I now understand why In Cold Blood is called a non-fiction novel. Within the framework of the facts, Capote recreates inaccessible details, like the emotions and motivations of those involved. The result is a real story told with all the emotional power of the best fiction.

Truman Capote is one of my favourite authors, and yet it took me this long to get to his most well-known book. In Cold Blood is certainly a worthwhile read. It’s disturbing, touching and thought-provoking in equal measures. And it’s very well written – not with the same sort of stunning prose you find in The Grass Harp and especially in his short stories, but then this is a different sort of book. I’m glad to have read it at least.

Other Blog Reviews:
The Inside Cover
A Bookworm's Reviews
The Book Tiger
Feel That?
Maggie Reads
In Spring it is the Dawn
The Inside Cover
Trish's Reading Nook

(Have you also posted about this book? Let me know and I'll add your link to this list)

22 comments:

  1. I haven't ever read Capote. I watched the movie that came out a while ago, and it made me really not want to read anything by him...but if he is your favourite I think I may have jumped to conclusions too fast. Maybe I will try reading something of his that is a little lighter than this one though. Maybe Breakfast at Tiffanie's or something.

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  2. I just read I Am Scout by Charles Shields. It's a biography of Harper Lee, and most of the middle section is devoted to Lee's time with Capote researching and writing In Cold Blood.

    It was all very interesting to me as I didn't know that Copote was "Dill" from To Kill A Mockingbird :)

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  3. I wrote about this in 2006.

    I got to say the cover of your book creeps me out. :P

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  4. Thanks for such a thoughtful review; when I read this some years ago it was the very lack of sensationalism that I found so powerful. Sad to say I've never read any other Capote works, so I must do something about that. Any recommendations on where to start?

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  5. Not sure I'd read this one, probably because I did see the movie and that was enough! I do have the Grass Harp in my tbr pile though (saw that movie too and loved it!)

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  6. I have to come back to read this since I haven't read it yet and don't want to know too much about the story. ;) Have you read any of Capote's shorter fiction? I haven't read any of his novels, but I do like his stories.

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  7. I tried to comment on your wonderful last night, but my comment got eaten when blogger went off for maintenance. Only have myself to blame for that one.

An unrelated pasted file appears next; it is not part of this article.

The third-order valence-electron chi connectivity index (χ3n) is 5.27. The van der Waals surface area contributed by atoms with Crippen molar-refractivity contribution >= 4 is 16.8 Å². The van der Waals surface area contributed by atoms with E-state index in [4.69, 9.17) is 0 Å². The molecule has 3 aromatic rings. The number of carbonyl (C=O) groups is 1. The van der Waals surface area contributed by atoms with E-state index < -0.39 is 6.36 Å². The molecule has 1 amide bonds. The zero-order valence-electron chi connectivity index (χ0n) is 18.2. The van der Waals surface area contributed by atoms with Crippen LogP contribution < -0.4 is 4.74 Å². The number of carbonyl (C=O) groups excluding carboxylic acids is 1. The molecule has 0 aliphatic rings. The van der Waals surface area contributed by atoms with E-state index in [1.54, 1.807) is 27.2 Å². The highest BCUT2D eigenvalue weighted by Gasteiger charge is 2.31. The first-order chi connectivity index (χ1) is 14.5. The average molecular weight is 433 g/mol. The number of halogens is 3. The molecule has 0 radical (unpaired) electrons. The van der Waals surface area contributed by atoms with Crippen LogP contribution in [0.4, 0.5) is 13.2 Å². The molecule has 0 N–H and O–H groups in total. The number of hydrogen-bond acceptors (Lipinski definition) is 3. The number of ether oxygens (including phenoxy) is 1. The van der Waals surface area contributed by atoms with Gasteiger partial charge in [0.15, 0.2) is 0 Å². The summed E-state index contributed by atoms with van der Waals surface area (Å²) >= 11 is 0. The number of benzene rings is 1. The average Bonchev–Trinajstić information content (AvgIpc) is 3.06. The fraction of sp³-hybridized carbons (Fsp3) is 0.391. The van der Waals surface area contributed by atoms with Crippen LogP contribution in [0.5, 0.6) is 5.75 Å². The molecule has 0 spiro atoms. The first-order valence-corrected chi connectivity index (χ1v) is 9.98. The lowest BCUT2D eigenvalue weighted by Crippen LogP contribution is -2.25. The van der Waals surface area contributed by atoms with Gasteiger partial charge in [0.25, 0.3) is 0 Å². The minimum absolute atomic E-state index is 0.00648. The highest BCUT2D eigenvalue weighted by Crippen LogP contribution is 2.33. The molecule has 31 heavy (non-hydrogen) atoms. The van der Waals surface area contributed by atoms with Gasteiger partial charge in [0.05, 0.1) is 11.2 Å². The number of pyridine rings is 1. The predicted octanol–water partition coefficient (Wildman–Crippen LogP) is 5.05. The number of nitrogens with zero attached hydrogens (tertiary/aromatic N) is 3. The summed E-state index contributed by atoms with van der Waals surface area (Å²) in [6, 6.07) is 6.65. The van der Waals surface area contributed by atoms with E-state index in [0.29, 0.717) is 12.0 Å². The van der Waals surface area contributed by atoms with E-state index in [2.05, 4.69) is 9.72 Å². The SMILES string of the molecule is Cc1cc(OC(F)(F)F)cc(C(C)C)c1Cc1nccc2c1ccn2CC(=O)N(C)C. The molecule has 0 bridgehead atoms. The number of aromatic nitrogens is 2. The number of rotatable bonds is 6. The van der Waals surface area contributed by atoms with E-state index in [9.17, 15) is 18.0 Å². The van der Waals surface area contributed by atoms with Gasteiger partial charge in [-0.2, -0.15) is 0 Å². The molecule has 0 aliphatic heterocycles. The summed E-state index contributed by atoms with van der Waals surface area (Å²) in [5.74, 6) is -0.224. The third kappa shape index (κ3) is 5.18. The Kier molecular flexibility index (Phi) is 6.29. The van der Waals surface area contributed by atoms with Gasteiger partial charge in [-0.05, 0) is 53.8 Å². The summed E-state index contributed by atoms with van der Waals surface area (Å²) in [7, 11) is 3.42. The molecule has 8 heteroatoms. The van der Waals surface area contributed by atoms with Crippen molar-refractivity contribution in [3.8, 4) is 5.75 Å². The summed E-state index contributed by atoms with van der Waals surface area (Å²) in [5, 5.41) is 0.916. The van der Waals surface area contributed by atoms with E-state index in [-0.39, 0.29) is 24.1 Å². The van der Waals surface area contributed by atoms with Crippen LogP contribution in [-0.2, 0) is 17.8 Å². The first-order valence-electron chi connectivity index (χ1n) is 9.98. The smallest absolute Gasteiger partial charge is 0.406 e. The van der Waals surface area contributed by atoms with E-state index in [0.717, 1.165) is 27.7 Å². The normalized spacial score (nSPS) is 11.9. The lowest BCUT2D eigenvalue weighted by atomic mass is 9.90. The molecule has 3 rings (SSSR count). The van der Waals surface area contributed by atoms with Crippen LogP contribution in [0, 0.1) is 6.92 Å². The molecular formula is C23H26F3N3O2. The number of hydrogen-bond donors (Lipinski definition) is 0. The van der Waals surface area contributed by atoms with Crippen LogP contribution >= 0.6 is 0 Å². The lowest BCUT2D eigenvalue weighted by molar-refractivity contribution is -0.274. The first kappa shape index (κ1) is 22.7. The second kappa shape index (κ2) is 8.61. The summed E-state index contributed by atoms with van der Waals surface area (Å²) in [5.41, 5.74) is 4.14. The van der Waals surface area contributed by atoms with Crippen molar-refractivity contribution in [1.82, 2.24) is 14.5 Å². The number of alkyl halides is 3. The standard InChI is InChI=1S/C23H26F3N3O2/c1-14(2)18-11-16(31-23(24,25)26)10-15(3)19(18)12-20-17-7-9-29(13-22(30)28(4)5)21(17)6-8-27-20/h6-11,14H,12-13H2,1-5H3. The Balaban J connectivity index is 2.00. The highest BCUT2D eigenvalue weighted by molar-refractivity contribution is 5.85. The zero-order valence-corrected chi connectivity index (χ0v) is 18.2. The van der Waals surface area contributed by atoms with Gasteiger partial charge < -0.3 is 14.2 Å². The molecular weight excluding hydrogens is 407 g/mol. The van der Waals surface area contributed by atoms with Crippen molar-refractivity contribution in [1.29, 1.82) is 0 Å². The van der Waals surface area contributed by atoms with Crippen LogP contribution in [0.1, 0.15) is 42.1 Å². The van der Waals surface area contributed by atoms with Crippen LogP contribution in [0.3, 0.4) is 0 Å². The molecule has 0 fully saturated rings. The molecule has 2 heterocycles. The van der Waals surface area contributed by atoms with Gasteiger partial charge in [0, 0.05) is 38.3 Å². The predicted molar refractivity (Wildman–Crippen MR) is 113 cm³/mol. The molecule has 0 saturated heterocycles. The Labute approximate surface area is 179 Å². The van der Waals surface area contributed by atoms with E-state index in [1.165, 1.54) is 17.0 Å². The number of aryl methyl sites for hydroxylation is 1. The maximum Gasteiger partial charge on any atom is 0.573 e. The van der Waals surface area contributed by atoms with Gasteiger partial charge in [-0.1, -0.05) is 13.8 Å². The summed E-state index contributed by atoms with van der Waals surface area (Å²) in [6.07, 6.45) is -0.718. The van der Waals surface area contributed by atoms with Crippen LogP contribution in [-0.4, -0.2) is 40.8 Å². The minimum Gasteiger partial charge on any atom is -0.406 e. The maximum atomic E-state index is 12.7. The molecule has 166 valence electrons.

Anyway, this is actually the only of his writings I've ever read. Even that was many, many, many years ago. But wow, did your review bring it right back to mind.

    And by the way, I loved that you said, "I might as well say that capital punishment is something I’m wholeheartedly against"...sometimes that feels like a very lonely view to hold.

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  8. I saw the movie they made of how he wrote this book, and after that tried to read it. But I couldn't get into it at all. I read a collection of his short stories, and cannot recall a single thing about them now. It's a shame, but I think I'm just not a Capote fan.

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  9. This was one of my first books that I read with my book club... we all agreed that it was chilling in that it portrayed just how easy it was for these people to kill the family, and what it did to the people surrounding the case. I didn't like the book all that much, I suppose, because it was so bleak, but it was a brilliant piece of writing.

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  10. I have a really short review, such as it is, here. I finally got around to seeing the movie, Capote, and actually wish I'd seen it before reading In Cold Blood. I'll have to try something else by Capote at some point but I have to admit I'm not in a huge rush after being not terribly thrilled with Other Voices, Other Rooms. Great review, though. :)

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  11. As I'm currently reading this book (resumed actually, I put it down when I decided to focus on a reading challenge) I practically just clicked on the comments to say that uh, I'm currently reading this book. Hahaha!